• It promotes social justice by ensuring equal opportunities, education, health benefits, and equal access to resources for members of society.
  • It solves problems and development capacity
  • It helps to obtain social and personal satisfaction
  • Promote social change and promote social development

Scope of social welfare that are discussed below

Medical social welfare: Social workers work In the medical sector They provide help to the patients and their families. Counsel for them. Give proper support in coping with problems.

School social welfare: Social workers work in schools to give support and assistance to the students, teachers, and school staff. They work as counselors for them and advocate for students for social justice. They collaborate with teachers and guardians to support students.

Developmental or correctional services: Social workers provide support to backward people who are in need of resources and privileges. They work as counselors in correctional facilities and help to reintegrate society after their release.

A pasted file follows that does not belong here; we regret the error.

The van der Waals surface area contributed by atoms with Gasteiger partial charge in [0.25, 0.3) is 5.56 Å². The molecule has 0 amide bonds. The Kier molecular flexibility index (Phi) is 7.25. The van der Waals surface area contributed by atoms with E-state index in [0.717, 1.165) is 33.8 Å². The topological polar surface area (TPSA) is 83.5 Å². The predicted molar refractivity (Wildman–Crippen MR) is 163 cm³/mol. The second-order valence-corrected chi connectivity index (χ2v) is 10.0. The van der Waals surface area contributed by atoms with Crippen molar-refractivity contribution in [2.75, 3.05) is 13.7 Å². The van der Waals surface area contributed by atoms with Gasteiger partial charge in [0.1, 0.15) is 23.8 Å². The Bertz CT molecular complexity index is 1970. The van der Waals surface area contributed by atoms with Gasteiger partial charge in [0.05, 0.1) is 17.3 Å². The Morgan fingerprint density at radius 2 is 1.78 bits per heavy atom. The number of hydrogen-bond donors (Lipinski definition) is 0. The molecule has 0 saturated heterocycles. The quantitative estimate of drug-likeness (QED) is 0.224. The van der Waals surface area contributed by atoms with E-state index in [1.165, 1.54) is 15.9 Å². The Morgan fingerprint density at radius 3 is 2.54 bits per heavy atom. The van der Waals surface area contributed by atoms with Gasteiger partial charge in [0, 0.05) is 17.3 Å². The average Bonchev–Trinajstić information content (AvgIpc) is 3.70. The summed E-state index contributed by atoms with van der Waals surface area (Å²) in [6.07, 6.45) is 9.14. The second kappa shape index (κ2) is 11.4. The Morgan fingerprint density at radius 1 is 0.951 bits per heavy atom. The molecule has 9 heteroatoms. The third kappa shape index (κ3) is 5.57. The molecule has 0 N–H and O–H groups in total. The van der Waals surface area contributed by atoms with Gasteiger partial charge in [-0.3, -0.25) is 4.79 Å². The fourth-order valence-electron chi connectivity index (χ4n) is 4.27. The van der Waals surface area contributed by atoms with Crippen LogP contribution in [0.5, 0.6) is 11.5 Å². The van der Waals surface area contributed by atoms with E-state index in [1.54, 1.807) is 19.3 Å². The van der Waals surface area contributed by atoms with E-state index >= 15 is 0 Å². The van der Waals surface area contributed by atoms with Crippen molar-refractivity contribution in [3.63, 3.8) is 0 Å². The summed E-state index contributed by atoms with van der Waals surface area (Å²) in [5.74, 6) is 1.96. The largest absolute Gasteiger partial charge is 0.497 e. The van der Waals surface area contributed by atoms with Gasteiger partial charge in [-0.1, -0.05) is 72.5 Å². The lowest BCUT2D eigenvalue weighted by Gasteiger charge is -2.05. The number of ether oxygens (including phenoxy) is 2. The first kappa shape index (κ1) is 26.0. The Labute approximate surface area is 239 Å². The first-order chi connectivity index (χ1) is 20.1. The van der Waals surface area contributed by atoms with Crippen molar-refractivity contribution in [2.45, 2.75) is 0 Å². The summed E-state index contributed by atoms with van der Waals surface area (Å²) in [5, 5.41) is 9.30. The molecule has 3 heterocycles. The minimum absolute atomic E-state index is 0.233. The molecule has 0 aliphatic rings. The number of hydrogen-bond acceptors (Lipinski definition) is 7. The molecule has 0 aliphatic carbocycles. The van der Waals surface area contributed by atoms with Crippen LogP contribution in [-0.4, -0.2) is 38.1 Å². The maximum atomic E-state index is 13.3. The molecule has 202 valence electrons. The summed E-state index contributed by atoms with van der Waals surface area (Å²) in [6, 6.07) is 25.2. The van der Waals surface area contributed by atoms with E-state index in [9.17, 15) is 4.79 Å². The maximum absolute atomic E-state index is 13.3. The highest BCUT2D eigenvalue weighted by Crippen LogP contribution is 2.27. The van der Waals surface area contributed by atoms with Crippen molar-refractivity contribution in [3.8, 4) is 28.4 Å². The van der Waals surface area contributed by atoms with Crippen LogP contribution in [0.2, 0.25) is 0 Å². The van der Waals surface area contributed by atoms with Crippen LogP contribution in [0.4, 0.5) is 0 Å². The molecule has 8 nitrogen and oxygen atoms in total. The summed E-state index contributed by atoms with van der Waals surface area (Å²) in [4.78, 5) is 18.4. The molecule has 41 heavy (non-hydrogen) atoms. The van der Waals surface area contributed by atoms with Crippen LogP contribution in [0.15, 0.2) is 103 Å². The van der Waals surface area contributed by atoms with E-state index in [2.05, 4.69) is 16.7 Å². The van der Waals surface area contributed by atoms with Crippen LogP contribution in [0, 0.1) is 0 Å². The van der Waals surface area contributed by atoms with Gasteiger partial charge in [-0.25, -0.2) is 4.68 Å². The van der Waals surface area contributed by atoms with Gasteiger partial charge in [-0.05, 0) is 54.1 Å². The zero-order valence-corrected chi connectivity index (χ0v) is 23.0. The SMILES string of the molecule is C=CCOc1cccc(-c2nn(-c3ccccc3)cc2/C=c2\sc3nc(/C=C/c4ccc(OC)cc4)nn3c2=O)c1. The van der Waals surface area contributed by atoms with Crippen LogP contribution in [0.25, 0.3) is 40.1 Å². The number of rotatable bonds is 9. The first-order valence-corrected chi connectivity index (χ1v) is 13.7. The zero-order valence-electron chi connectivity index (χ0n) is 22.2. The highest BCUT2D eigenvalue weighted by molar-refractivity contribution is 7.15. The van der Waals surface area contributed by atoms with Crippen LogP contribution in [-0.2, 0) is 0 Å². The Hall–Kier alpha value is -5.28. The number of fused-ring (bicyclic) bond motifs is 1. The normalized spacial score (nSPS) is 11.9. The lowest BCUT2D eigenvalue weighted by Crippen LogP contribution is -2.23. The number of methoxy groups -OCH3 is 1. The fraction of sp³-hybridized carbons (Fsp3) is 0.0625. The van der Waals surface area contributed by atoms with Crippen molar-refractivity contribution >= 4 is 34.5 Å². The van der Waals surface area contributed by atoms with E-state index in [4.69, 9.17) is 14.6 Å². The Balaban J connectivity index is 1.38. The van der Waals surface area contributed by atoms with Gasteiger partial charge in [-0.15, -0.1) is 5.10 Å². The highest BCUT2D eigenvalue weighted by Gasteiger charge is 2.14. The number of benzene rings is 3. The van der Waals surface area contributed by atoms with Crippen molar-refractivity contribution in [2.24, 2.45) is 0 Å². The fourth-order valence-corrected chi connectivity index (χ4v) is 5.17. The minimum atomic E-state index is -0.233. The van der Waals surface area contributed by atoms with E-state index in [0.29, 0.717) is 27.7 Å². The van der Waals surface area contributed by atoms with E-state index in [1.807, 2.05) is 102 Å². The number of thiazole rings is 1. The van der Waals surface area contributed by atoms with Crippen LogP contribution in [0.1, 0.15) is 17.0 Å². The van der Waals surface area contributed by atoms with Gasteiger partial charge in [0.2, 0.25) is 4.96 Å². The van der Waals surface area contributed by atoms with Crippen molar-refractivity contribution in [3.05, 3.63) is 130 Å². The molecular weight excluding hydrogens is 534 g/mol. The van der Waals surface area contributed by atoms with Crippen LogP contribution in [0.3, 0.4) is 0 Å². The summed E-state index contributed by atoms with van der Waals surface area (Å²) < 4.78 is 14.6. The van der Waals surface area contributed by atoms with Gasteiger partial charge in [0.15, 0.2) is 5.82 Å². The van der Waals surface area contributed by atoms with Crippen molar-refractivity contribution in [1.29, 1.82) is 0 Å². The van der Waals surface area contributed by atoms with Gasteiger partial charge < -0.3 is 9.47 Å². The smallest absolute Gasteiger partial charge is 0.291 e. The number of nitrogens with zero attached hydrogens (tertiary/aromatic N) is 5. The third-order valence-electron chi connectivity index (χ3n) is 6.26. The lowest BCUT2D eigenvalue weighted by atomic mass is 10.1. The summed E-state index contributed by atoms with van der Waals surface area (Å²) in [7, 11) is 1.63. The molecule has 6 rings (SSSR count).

Rehabilitative program: Social workers give mental and emotional support to rehabilitators and their families and work as counselors for them. They help them to cope with arising problems and how to deal with the negative questions of people. They help rehabilitation to reintegration into society after their release.

Family social welfare: Social workers play a very important role in family welfare by giving support and counseling programs. They support family members in overcoming problems and how to deal with arising problems in society. They help family members in strengthening relationships with each other and advocate for those in need.

Child welfare: Social workers help children in understanding their unique needs. They give support emotionally and mentally and ensure the safety of children. They also help them in fostering programs and arrange foster care for themselves. They give support after fostering by collaborating with foster parents by helping them for arranging a good and effective environment for Children. Social workers also advocate for children’s rights and help the government to create a safe and beautiful society for children.